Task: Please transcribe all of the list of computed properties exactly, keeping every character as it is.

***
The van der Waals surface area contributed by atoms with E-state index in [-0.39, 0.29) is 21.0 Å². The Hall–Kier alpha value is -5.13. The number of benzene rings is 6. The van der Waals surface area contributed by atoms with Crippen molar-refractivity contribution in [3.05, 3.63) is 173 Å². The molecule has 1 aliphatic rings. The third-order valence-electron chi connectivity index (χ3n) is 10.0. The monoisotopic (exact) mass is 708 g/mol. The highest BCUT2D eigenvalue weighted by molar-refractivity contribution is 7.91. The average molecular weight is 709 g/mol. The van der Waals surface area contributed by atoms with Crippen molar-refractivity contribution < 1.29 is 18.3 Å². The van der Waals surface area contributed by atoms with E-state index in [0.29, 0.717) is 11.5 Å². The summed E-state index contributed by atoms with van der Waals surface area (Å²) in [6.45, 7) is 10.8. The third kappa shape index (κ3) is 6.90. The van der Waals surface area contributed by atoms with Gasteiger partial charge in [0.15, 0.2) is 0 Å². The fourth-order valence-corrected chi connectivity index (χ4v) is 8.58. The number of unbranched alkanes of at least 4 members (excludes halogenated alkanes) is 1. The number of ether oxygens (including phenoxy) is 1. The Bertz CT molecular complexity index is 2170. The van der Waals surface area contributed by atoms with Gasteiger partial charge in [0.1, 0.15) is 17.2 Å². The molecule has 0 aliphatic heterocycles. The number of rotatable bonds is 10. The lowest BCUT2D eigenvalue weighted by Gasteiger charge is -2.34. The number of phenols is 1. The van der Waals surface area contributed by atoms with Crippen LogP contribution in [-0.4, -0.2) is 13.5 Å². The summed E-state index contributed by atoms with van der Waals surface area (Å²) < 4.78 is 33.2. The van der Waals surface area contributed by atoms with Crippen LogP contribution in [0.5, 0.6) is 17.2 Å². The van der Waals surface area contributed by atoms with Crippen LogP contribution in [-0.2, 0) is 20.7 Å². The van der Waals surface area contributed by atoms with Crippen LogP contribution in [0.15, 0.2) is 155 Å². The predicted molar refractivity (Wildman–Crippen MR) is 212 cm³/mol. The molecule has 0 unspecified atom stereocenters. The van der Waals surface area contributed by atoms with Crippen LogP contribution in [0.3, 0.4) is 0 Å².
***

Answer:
The van der Waals surface area contributed by atoms with E-state index in [-0.39, 0.29) is 21.0 Å². The Hall–Kier alpha value is -5.13. The number of benzene rings is 6. The van der Waals surface area contributed by atoms with Crippen molar-refractivity contribution in [3.05, 3.63) is 173 Å². The molecule has 1 aliphatic rings. The third-order valence-electron chi connectivity index (χ3n) is 10.0. The monoisotopic (exact) mass is 708 g/mol. The highest BCUT2D eigenvalue weighted by molar-refractivity contribution is 7.91. The average molecular weight is 709 g/mol. The van der Waals surface area contributed by atoms with Crippen molar-refractivity contribution < 1.29 is 18.3 Å². The van der Waals surface area contributed by atoms with E-state index in [0.29, 0.717) is 11.5 Å². The summed E-state index contributed by atoms with van der Waals surface area (Å²) in [6.45, 7) is 10.8. The third kappa shape index (κ3) is 6.90. The van der Waals surface area contributed by atoms with Gasteiger partial charge in [0.15, 0.2) is 0 Å². The fourth-order valence-corrected chi connectivity index (χ4v) is 8.58. The number of unbranched alkanes of at least 4 members (excludes halogenated alkanes) is 1. The number of ether oxygens (including phenoxy) is 1. The Bertz CT molecular complexity index is 2170. The van der Waals surface area contributed by atoms with Gasteiger partial charge in [0.1, 0.15) is 17.2 Å². The molecule has 0 aliphatic heterocycles. The number of rotatable bonds is 10. The lowest BCUT2D eigenvalue weighted by Gasteiger charge is -2.34. The number of phenols is 1. The van der Waals surface area contributed by atoms with Crippen LogP contribution in [-0.4, -0.2) is 13.5 Å². The summed E-state index contributed by atoms with van der Waals surface area (Å²) < 4.78 is 33.2. The van der Waals surface area contributed by atoms with Crippen LogP contribution in [0.5, 0.6) is 17.2 Å². The van der Waals surface area contributed by atoms with Crippen LogP contribution in [-0.2, 0) is 20.7 Å². The van der Waals surface area contributed by atoms with Crippen LogP contribution in [0.15, 0.2) is 155 Å². The predicted molar refractivity (Wildman–Crippen MR) is 212 cm³/mol. The molecule has 0 unspecified atom stereocenters. The van der Waals surface area contributed by atoms with Crippen LogP contribution in [0.3, 0.4) is 0 Å².